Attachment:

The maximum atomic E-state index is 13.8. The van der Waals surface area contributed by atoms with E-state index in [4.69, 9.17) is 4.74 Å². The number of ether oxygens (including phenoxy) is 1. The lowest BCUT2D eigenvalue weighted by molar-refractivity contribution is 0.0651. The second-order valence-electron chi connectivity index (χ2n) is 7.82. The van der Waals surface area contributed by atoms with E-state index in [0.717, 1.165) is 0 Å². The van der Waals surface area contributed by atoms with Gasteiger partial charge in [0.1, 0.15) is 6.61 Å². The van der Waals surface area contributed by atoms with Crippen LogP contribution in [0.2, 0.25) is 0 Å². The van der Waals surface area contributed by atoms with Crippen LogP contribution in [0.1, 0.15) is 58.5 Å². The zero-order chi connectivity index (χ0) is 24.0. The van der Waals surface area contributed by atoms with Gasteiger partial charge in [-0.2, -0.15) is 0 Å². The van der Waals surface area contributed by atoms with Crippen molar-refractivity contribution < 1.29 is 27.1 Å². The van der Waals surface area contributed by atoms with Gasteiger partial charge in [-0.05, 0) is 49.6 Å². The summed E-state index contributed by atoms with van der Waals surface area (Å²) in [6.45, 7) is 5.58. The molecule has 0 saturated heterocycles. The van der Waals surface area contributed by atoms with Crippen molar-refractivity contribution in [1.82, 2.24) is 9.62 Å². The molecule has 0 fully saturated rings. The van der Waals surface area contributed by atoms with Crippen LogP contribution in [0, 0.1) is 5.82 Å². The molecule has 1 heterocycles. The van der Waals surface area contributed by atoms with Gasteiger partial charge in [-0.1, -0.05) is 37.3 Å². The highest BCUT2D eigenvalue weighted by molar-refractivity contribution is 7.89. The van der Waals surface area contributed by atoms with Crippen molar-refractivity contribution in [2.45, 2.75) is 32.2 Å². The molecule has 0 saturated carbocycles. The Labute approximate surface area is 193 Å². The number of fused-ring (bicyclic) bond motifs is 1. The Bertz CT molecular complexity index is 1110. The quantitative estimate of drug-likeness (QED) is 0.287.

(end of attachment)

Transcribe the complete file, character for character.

The maximum atomic E-state index is 13.8. The van der Waals surface area contributed by atoms with E-state index in [4.69, 9.17) is 4.74 Å². The number of ether oxygens (including phenoxy) is 1. The lowest BCUT2D eigenvalue weighted by molar-refractivity contribution is 0.0651. The second-order valence-electron chi connectivity index (χ2n) is 7.82. The van der Waals surface area contributed by atoms with E-state index in [0.717, 1.165) is 0 Å². The van der Waals surface area contributed by atoms with Gasteiger partial charge in [0.1, 0.15) is 6.61 Å². The van der Waals surface area contributed by atoms with Crippen LogP contribution in [0.2, 0.25) is 0 Å². The van der Waals surface area contributed by atoms with Crippen LogP contribution in [0.1, 0.15) is 58.5 Å². The zero-order chi connectivity index (χ0) is 24.0. The van der Waals surface area contributed by atoms with Gasteiger partial charge in [-0.2, -0.15) is 0 Å². The van der Waals surface area contributed by atoms with Crippen molar-refractivity contribution < 1.29 is 27.1 Å². The van der Waals surface area contributed by atoms with Gasteiger partial charge in [-0.05, 0) is 49.6 Å². The summed E-state index contributed by atoms with van der Waals surface area (Å²) in [6.45, 7) is 5.58. The molecule has 0 saturated heterocycles. The van der Waals surface area contributed by atoms with Crippen molar-refractivity contribution in [1.82, 2.24) is 9.62 Å². The molecule has 0 fully saturated rings. The van der Waals surface area contributed by atoms with Crippen LogP contribution in [0, 0.1) is 5.82 Å². The molecule has 1 heterocycles. The van der Waals surface area contributed by atoms with Gasteiger partial charge in [-0.1, -0.05) is 37.3 Å². The highest BCUT2D eigenvalue weighted by molar-refractivity contribution is 7.89. The van der Waals surface area contributed by atoms with Crippen molar-refractivity contribution in [2.45, 2.75) is 32.2 Å². The molecule has 0 saturated carbocycles. The Labute approximate surface area is 193 Å². The number of fused-ring (bicyclic) bond motifs is 1. The Bertz CT molecular complexity index is 1110. The quantitative estimate of drug-likeness (QED) is 0.287.